Camille O’Sullivan: Making Cabaret Sexy

Camille O’Sullivan’s performance style comes as a bit of a shock to the uninitiated. This remarkably intense young woman rolls on the floor, roars like a lioness at her audience, collapses with her head in her hands, kicks her shoes off and hugs the members of her band in turn.

The sheer raw emotion in her voice borders on scary. But she is wonderfully addictive, and as she belts out songs from a huge range of genres the audience sits, spellbound and utterly captivated.

The Roundhouse in Camden is a cracking setting for this kind of a gig, laid out as it is like a combination of a circus and Moulin Rouge. It gives Camille many opportunities to slink her way through the audience seated at tables in the centre, chatting with them, draping herself across them and, on one occasion, drinking their wine.

Her singing voice is deep and strong and charged with passion. She doesn’t need to be one of the world’s most perfect vocalists, because she discovered a long time ago that acting was just as important as singing in a performance context. Thus when she is singing about pain, love and distress, you can see it etched deeply on her face, going so far as to have mascara-streaked tear tracks down her cheeks. And it’s not just her, either; a glance around the place will show her audience weeping away with her. It’s an incredible experience of empathy, watching Camille, and it is she who makes that possible.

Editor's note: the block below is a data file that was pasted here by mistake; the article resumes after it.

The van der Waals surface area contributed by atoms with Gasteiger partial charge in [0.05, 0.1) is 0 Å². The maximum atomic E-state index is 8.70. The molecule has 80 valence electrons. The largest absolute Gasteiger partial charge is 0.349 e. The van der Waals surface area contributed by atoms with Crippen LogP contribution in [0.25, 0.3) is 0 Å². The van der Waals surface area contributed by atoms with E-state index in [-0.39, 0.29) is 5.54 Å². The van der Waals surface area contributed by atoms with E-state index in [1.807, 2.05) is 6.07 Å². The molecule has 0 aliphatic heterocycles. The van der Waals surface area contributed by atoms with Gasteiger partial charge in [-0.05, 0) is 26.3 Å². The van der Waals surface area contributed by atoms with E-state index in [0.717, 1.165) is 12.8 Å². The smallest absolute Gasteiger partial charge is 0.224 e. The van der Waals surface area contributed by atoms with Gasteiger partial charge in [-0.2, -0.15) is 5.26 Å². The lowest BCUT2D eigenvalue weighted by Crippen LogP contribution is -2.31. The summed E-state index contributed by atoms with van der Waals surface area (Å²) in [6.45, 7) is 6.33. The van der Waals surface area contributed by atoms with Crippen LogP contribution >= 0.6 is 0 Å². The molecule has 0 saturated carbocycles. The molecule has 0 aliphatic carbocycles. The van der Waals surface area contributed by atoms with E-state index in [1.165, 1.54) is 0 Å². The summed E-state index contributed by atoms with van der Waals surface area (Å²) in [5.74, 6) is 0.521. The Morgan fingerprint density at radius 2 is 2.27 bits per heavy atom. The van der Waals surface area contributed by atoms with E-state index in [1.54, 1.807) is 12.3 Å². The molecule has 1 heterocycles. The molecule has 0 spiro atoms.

So her music type? Not easy to say, really. We got several Nick Cave numbers, including People Ain’t No Good, Little Water Song and The Ship Song, both of which had me trying desperately not to burst out sobbing. We got some David Bowie, which is apparently something of a speciality for Camille – her rendition of Rock ‘n’ Roll Suicide might just have been (and I’m wincing in anticipation of the reaction) better than the original. But she also does some loud, proud and downright fun songs, including Kirsty McColl’s In These Shoes and Nina Simone’s Sugar in My Bowl. And of course there was some classic Jacques Brel in there, for whom, she admits at the beginning of the show, she has an obsession. But it’s certainly true that despite the fact that she does all covers, she still makes them very much her own.

There are few people who own a stage the way Camille O’Sullivan does. The phrase ‘can’t keep your eyes off her’ is not unreasonable here. She is so obviously as comfortable with all those people staring at her as she would be among friends, and the most fascinating thing about her is the way that being ballsy is clearly more important to her than being conventionally sexy. She stamps her way through songs, jerking her head from side to side, shouting along with the beat. Quite a refreshing change from all the little manufactured sirens who swish their hips, stick their chests out and pout for the audience like dolls. Camille is unique, and clearly proud to be that way.

Camille is performing with La Clique until the end of January

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1 Response

  1. Alice

    Great article! Camille sounds like an absolute pussycat – I’d love to go and see her (once I, er, scrape some cash together).

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